BlattaAnglicana

Newbie feeding questions - hissers

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HI all, I have just (about 4 weeks ago) got three adult Madagascan hissers (as pets) - a male and two females. They are being kept in a small glass terrarium with a locking mesh top, at between 21 and about 28 Celsius (I think this is about 70-80F?) with the floor of the terrarium being at 28 and the top at 21 (I have a small heat mat under about 2/3 to 3/4 of the base as the temperature in my house is generally no more than 20 Celsius in the winter). They are on a coir substrate (about 1cm thick) which was damp when I initially put it in but which has dried out with the action of the heat mat. I am now misting one corner of the enclosure about once every couple of days to give them a bit more humidity but my house is fairly humid anyway (ambient humidity is around 50-60% and in fact I have to use a dehumidifier to stop it getting damp). They have a toilet roll tube and a piece of cork bark in the enclosure as hiding places and are almost always to be found huddled under the cork!

My question is basically - how much should I be expecting three hissers to eat? I have seen very little eating going on in the first few weeks and am wondering if this is normal. They are being given crushed dried dog biscuits mixed with crushed organic oat biscuits as dry food, plus a range of organic fruit and veg cut up into small pieces which I leave in the cage a couple of days and then remove and change as it starts to go off, and there is always food in there for them. However until the last week or so I could see little or no sign of eating at all - a couple of bite marks on the fruit and veg maybe every few days and I think a little of the dog food/oat biscuit mix was being eaten although it's hard to tell.

Interestingly in the past couple of days I have started to see them eat more - a small slice of carrot and a 0.5 cm square piece of apple have disappeared from the fruit dish in the past day or so and I have also caught two out of the three of them nibbling on the cork bark. Has anyone else seen hissers eat cork bark before? And more importantly is it safe for them? I did put the bark in the microwave for a couple of minutes (until it started popping and smoking!!) and also poured boiling water over it as recommended by the guy I bought it from (at the AES insect show) before I put it in with them but I am concerned that there might be things on or in it that could be toxic or bad for them.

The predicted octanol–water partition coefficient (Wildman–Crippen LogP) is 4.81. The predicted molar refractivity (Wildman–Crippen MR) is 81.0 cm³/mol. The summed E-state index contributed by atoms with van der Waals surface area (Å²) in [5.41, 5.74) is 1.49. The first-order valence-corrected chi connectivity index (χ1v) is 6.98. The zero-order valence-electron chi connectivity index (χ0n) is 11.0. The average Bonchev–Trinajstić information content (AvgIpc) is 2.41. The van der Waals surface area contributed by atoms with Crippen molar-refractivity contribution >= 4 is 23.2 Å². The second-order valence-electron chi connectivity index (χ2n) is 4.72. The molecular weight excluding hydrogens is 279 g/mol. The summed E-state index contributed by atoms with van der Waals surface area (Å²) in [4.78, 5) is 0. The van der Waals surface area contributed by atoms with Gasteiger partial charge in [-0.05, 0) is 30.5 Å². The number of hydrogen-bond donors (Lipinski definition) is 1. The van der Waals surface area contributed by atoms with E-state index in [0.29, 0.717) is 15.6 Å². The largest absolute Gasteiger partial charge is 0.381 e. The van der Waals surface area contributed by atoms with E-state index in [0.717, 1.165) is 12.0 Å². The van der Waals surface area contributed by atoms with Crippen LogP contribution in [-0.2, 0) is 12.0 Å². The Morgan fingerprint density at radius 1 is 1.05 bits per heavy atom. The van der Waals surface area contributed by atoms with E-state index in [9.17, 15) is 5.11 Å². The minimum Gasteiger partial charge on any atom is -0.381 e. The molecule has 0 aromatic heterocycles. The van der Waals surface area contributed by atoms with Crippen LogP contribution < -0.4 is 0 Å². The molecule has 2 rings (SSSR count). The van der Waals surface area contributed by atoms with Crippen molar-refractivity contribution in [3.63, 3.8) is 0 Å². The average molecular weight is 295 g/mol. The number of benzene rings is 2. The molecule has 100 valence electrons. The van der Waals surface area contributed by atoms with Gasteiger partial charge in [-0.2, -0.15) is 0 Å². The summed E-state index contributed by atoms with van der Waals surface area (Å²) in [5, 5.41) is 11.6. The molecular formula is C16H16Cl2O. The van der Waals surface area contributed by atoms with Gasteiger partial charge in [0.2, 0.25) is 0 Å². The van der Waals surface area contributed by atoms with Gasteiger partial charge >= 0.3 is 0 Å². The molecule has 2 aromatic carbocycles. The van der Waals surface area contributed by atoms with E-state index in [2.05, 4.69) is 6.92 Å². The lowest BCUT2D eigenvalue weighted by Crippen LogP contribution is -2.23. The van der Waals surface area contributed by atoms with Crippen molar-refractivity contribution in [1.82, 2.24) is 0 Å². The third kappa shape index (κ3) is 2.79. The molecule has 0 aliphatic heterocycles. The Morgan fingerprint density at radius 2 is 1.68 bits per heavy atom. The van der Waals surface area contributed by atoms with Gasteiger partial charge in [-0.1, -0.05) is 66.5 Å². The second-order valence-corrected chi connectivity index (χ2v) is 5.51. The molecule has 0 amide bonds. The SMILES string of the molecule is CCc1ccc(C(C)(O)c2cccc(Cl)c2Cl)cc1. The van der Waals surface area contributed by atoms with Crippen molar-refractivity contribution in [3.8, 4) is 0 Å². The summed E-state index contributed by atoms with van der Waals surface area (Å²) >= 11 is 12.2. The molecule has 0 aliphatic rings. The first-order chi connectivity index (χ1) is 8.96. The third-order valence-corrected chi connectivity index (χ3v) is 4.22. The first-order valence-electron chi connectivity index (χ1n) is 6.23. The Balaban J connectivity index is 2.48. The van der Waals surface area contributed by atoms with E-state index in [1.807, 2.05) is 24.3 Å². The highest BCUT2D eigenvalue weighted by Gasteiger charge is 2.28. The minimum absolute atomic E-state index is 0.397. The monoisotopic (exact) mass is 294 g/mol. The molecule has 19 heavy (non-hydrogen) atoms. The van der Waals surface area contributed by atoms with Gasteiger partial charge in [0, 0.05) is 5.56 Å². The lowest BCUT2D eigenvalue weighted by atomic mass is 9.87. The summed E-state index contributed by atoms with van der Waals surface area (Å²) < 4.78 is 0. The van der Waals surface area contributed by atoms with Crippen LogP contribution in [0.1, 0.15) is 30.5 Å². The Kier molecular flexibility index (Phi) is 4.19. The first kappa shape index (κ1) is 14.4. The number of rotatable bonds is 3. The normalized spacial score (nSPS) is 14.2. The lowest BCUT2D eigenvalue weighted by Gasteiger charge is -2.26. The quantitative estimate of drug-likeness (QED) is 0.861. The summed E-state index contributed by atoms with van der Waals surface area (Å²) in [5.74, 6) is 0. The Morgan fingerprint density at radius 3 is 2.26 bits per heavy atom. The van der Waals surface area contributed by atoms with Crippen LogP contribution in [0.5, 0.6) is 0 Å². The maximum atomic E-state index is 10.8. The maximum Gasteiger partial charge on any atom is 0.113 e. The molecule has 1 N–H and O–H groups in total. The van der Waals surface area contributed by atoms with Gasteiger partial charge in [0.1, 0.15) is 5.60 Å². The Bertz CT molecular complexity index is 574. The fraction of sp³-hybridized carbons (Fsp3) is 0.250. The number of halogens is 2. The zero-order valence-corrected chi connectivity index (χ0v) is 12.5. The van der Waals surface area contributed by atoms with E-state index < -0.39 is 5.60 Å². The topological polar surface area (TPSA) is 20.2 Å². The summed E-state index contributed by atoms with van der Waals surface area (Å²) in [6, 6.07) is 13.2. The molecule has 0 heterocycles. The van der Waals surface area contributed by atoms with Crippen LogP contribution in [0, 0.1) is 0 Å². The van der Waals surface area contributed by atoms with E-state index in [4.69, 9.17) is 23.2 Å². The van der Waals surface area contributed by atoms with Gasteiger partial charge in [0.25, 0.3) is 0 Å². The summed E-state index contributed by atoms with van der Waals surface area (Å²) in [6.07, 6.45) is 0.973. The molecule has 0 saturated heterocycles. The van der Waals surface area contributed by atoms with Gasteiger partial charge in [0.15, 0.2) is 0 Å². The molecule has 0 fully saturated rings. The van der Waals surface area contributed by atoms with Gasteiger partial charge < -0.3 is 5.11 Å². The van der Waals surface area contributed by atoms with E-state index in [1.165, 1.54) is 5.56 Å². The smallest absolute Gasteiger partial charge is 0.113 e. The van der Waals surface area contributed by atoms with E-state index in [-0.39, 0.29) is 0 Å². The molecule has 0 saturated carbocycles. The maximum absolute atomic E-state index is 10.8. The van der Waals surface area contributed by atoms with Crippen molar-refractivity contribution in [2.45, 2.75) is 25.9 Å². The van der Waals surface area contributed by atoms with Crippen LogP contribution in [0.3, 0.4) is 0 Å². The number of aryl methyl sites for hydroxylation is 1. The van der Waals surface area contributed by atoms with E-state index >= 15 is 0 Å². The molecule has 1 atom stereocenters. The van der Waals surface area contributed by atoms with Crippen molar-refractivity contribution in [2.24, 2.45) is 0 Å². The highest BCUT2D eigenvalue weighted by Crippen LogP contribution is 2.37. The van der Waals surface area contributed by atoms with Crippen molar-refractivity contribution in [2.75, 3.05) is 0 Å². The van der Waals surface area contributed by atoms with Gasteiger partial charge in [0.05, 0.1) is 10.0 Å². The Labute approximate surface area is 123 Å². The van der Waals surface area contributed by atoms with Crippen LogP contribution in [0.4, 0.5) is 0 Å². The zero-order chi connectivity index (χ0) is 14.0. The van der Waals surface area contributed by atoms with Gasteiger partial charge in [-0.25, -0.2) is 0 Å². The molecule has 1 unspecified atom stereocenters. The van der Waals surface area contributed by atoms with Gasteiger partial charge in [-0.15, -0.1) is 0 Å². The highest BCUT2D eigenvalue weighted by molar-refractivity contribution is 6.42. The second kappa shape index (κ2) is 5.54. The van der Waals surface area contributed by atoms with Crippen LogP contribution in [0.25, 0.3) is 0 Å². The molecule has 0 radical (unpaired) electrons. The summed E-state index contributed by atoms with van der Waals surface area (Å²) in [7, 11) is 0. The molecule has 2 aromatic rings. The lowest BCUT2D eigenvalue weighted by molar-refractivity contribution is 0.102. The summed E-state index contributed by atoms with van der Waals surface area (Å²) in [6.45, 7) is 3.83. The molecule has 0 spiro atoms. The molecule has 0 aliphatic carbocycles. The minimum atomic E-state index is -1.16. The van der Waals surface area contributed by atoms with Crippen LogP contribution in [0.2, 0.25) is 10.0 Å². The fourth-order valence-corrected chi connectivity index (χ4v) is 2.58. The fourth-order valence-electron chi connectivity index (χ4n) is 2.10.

And could the stress of being moved from their original colony to the AES show (a large UK insect trade and entomological fair where they were basically on display in a very small tub under artificial light all day) to my home and a completely different environment have caused them to stop eating for a while? If so and they start eating better now will this have caused them any lasting harm? Or is it simply normal that three hissers just don't eat much?

Sorry for so many questions but I am a total newbie to keeping roaches (and insects / invertebrates in general) so it would be good if some of the more experienced roach keepers could let me know if what I am seeing is normal or whether I need to change something about the way I am keeping them!

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Three adult hissers aren't going to eat that much, what you are describing seems like normal feeding activity to me. :) They'll chew on just about anything, but they aren't really eating the cork bark, at least not enough to cause any health problems. Your husbandry parameters seem very nice, I wouldn't change anything unless the animals seemed sickly.

Hope this helps!

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Thanks HIsserdude, it's good to know that it looks like I'm doing things right, they don't look thin or undernourished anyway, although they aren't very active at least during the day. I have seen them wandering around a bit at night though and they can shoot remarkably quickly back under the bark if I shine a light on them when it's dark (though I have been trying not to disturb or handle them too much in the first few weeks so as not to stress them out) so I assume they are healthy.

However being new to this, are there any specific "warning signs" I should look out for if they aren't healthy?